The Report also pointed to a lack of cost-benefit analysis done before going ahead with scheme of this scale. It makes a reference to the report by the London School of Economics on the UK Identity Project which was shelved due to a) huge costs involved in the project, b) the complexity of the exercise and unavailability of reliable, safe and tested technology, c) risks to security and safety of registrants, d) security measures at a scale that will result in substantially higher implementation and operational costs and e) extreme dangers to rights of registrants and public interest. The Committee Report insisted that such global experiences remained relevant to the UID project and need to be considered. However, the new Bill has not been drafted with a view to address any of these issues.

The Committee comes down heavily on the irregularities in data collection by the UIDAI. They raise doubts about the ability of the Registrars to effectively verify the registrants and a lack of any security audit mechanisms that could identify issues in enrollment. Pointing to the news reports about irregularities in the process being followed by the Registrars appointed by the UIDAI, the Committee deems the MoUs signed between the UIDAI and the Registrars as toothless. The involvement of private parties has been under question already with many questions being raised over the lack of appropriate safeguards in the contracts with the private contractors.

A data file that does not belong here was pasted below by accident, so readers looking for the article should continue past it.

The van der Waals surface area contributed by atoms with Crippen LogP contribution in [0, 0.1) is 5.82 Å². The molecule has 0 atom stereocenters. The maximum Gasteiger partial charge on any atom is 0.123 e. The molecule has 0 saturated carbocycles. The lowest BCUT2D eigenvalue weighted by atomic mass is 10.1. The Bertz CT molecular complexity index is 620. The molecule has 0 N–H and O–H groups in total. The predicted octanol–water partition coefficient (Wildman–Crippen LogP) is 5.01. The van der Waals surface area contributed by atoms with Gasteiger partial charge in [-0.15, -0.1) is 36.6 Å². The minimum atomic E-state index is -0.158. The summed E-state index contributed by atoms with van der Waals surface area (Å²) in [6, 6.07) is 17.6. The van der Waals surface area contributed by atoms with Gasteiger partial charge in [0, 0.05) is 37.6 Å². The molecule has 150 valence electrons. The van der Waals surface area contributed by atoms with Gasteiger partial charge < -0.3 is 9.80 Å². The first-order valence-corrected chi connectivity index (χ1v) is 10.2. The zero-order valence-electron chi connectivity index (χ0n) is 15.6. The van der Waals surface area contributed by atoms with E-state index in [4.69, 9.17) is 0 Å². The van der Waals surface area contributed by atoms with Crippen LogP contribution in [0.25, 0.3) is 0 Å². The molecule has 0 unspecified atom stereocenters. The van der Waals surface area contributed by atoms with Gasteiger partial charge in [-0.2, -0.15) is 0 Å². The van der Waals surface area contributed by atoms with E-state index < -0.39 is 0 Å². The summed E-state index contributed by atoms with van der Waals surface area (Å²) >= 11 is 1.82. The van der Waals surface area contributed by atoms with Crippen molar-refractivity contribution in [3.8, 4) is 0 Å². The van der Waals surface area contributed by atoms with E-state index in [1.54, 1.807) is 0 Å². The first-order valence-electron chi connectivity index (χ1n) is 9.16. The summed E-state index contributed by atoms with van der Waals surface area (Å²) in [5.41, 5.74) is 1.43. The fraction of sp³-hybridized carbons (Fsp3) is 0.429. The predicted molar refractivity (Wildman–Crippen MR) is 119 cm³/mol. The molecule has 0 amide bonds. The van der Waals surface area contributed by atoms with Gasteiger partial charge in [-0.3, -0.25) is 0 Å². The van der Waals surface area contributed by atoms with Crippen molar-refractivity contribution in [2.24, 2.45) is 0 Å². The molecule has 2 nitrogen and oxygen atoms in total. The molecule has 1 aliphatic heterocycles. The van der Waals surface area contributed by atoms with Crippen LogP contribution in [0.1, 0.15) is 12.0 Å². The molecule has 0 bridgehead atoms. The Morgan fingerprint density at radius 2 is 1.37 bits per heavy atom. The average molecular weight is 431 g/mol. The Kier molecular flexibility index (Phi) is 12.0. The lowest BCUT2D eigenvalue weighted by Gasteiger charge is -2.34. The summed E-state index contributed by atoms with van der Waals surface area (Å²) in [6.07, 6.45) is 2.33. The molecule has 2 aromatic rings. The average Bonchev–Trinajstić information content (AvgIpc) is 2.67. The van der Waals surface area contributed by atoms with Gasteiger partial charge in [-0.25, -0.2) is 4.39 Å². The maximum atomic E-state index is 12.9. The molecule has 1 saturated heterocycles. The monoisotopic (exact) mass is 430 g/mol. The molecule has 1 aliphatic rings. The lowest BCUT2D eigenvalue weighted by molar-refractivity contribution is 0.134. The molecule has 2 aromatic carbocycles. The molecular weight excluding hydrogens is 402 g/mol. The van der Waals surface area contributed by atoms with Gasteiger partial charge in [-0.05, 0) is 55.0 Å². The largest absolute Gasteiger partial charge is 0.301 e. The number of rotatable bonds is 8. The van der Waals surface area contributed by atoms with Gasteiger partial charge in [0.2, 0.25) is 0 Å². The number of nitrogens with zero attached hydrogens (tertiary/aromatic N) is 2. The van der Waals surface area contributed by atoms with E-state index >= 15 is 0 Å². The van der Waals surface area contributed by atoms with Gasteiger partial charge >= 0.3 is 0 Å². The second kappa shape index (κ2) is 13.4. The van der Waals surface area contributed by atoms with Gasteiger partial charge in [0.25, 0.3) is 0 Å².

Perhaps the most significant observation of the Committee was that any scheme that facilitates creation of such a massive database of personal information of the people of the country and its linkage with other databases should be preceded by a comprehensive data protection law. By stating this, the Committee has acknowledged that in the absence of a privacy law which governs the collection, use and storage of the personal data, the UID project will lead to abuse, surveillance and profiling of individuals. It makes a reference to the Privacy Bill which is still at only the draft stage. The current data protection framework in the Section 43A rules under the Information Technology Act, 2000 are woefully inadequate and far too limited in their scope. While there are some protection built into Chapter VI of the new bill, these are nowhere as comprehensive as the ones articulated in the Privacy Bill. Additionally, these protections are subject to broad exceptions which could significantly dilute their impact.